Regulations continue to increase the collateral cost base, meaning it is crucial for firms to manage their future total cost of collateral (TTC).
Firms must avoid owning an unsustainable collateral infrastructure, with direct impact on trading profits and business strategy.
We advise firms to leverage the ongoing regulatory climate to transform and future-proof their collateral infrastructure for the long-run.
Regulatory-driven collateral costs
Regulations such as the Uncleared Margin rules and OTC mandatory clearing have forever changed the collateral landscape in recent years.
With the final major phases of Initial Margin now closing in, collateral costs are coming into focus like never before.
These regulations have significantly increased the cross-product cost of exchanging collateral, driven by increases to collateral funding costs and the need for new, regulatory-compliant IT and operational solutions.
The introduction of SFTR and CSDR between 2020 and 2022 has also brought collateral regulations into the world of securities finance and securities settlement.
What is TCC?
Many firms still own inefficient and unscalable collateral infrastructure. Legacy infrastructure is normally expensive to run, resulting in an unsustainable total cost of collateral (TCC) which can drag on trading profits and related business strategy. Future regulations are only increasing the TCC further and, when combined with longer-term market volatility, are now acting as the natural catalyst for firms to transform their collateral infrastructure.
The key question for many firms is.... 'How will we future-proof our TCC for the long-term?'
The starting point is to identify the components that make up a firm’s TCC, a sample of which are shown below. Once the current cost base has been confirmed, firms can identify their key targets for change.
But what steps should firms take to minimise their TCC?
Here Tonic can help. We apply our combination of expertise to a flexible set of modular service modules which, when combined, provide an end-to-end transformation path for our clients.
1. Current State Analysis
Before making any TOM decisions, firms must start by fully understanding their current set-up and TCC.
We provide that view by leading detailed current state analysis, which decomposes all current teams, processes and systems for in-scope collateral products, including the assessment of all related collateral costs. We also assess each firm’s future requirements and changes to infrastructure (e.g. key regulations), which must be considered for their target state. Only with this combined view of current and future state will a firm be able to identify its key target areas for transformation and target costs.
2. Target Operating Model (TOM) Definition
The TOM is the vehicle that Tonic use to define how the client’s future state will be set up, driven heavily by cost-benefit analysis.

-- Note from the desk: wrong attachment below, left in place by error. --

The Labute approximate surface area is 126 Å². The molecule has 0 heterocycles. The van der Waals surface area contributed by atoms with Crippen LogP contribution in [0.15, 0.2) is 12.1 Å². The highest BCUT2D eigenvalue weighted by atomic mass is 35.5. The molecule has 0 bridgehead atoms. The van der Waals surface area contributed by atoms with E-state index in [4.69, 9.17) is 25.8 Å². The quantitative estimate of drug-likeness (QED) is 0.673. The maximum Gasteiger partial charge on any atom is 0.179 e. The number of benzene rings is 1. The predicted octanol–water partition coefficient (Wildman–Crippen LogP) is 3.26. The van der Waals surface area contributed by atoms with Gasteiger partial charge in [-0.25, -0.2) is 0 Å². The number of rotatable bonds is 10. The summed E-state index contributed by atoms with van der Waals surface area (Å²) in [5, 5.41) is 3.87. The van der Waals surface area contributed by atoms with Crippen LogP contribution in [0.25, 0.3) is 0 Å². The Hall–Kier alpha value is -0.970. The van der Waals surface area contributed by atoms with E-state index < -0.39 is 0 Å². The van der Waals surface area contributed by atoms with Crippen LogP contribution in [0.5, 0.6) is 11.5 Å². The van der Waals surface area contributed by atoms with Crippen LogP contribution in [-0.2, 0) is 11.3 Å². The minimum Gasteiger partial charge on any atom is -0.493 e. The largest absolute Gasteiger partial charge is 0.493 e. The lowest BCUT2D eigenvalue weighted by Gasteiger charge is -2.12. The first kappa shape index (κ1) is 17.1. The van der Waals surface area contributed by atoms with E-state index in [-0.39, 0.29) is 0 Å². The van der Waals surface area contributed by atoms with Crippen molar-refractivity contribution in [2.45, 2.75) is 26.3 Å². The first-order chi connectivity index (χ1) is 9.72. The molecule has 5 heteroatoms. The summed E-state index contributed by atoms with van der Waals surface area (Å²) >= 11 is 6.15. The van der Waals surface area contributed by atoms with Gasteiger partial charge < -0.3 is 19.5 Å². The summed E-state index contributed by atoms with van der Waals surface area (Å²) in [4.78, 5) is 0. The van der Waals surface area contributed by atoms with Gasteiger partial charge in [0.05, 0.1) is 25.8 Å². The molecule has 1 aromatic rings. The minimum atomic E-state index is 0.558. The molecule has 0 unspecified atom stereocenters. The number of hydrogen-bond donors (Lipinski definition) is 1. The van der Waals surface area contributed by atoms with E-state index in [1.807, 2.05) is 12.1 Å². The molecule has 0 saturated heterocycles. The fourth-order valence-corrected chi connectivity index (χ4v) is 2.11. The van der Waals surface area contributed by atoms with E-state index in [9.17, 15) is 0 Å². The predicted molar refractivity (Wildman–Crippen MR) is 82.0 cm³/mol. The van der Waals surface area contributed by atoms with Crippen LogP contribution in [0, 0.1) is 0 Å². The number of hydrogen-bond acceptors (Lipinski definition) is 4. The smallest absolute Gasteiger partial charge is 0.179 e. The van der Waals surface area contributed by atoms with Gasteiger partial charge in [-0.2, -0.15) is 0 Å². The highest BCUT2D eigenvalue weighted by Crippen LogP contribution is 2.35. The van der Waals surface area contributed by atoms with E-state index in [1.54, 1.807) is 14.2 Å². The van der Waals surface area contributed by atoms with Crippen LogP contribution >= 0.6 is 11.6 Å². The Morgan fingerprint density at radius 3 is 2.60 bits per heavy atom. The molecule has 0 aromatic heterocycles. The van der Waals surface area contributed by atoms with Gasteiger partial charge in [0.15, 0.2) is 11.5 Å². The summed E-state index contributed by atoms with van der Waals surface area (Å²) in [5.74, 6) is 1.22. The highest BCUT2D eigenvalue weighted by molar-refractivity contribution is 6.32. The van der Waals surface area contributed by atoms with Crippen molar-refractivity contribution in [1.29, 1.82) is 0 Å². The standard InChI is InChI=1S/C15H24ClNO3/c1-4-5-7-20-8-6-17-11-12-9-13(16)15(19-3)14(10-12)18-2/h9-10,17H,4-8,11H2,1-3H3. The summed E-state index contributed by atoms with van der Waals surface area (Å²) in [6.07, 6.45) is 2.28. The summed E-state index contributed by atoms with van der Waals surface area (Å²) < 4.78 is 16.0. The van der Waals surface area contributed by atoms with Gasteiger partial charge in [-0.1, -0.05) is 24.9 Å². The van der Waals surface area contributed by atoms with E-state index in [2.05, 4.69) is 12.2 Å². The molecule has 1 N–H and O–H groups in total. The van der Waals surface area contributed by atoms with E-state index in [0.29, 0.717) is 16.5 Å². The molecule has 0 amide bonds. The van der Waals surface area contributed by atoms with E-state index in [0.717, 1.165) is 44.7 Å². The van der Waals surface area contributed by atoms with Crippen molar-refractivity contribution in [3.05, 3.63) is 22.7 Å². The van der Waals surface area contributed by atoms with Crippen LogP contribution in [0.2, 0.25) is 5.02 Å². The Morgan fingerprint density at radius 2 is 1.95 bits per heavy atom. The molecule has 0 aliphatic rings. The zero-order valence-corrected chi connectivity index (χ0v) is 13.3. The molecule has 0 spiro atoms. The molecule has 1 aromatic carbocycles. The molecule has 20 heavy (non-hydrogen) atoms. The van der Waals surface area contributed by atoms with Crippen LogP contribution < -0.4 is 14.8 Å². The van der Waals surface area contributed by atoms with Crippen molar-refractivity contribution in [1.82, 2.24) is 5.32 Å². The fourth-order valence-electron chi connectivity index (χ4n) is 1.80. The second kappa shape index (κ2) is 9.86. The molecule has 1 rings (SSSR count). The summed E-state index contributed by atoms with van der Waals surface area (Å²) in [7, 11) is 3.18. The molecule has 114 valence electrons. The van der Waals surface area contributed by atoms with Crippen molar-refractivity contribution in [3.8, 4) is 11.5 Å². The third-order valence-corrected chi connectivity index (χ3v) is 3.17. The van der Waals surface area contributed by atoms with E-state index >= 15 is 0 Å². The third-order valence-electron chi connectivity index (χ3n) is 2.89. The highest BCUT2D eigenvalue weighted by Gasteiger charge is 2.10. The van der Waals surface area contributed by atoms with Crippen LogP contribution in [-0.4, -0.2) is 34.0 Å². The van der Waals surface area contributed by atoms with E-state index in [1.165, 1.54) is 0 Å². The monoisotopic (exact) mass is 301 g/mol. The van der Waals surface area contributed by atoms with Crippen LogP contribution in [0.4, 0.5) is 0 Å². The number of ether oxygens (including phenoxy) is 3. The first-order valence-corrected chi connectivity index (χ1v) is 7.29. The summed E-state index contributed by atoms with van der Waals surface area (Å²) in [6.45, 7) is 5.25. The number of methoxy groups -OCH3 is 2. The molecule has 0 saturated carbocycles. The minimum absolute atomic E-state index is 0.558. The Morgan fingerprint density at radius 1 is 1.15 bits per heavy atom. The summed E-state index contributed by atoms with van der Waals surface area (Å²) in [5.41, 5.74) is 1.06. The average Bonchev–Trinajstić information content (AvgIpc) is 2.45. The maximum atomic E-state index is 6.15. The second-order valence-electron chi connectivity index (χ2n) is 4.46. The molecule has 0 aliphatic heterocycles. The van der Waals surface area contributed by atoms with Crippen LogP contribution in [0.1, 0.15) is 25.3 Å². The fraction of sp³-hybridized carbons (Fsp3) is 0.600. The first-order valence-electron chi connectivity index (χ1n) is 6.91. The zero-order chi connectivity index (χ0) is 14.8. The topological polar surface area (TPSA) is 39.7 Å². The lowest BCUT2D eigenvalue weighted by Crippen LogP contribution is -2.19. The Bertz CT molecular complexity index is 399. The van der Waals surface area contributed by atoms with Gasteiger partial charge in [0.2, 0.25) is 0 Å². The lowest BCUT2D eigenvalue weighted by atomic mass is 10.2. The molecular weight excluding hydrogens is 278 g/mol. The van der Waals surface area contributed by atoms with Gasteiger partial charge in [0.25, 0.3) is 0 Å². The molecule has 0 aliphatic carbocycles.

Our TOM covers all business strategy, IT and operational changes.
Our full combination of expertise - Domain-Transform-Regulation-Vendor - is required to guarantee a high-quality TOM, tailored to your firm’s bespoke set of circumstances.
Examples of cost-driven TOM changes may include:
• Rationalisation of expensive, siloed IT architecture • Migration onto a more cost-effective vendor collateral platform • Implementation of an operational Centre of Excellence • Creation of a single asset inventory view • Data centralisation and connectivity strategy • Building out of strategic solutions for collateral optimisation and transformation • Collateral funding cost allocation and tracking • Deployment of a legal contact data digitisation platform
3. TOM Delivery
Once the TOM has been approved internally then we can move onto the Delivery phase.
Here, the agreed business, IT and operational changes can be prioritised and executed, for the associated benefits to be realised. Of course only if transformation is executed to a high quality will those cost benefits be maximised.
Here, genuine change and delivery expertise is required to protect against any time slippage, inadequate execution or dilution of benefits.
See a short video of Tonic Co-founder Chris Watts below, who summarises the stages firms should move through to reduce their total cost of collateral.
Leveraging of regulation
Finally, we come back to those regulations with collateral impact. Firms are well-advised to leverage the current regulatory climate as an opportunity to transform and future-proof their collateral infrastructure for the long-run.
The goal should be to deliver a collateral infrastructure that supports the firm for the next 10 years, not the next 10 months.
If firms can include minimised TCC as an objective within their regulatory deliveries, they can avoid paying the price for years to come.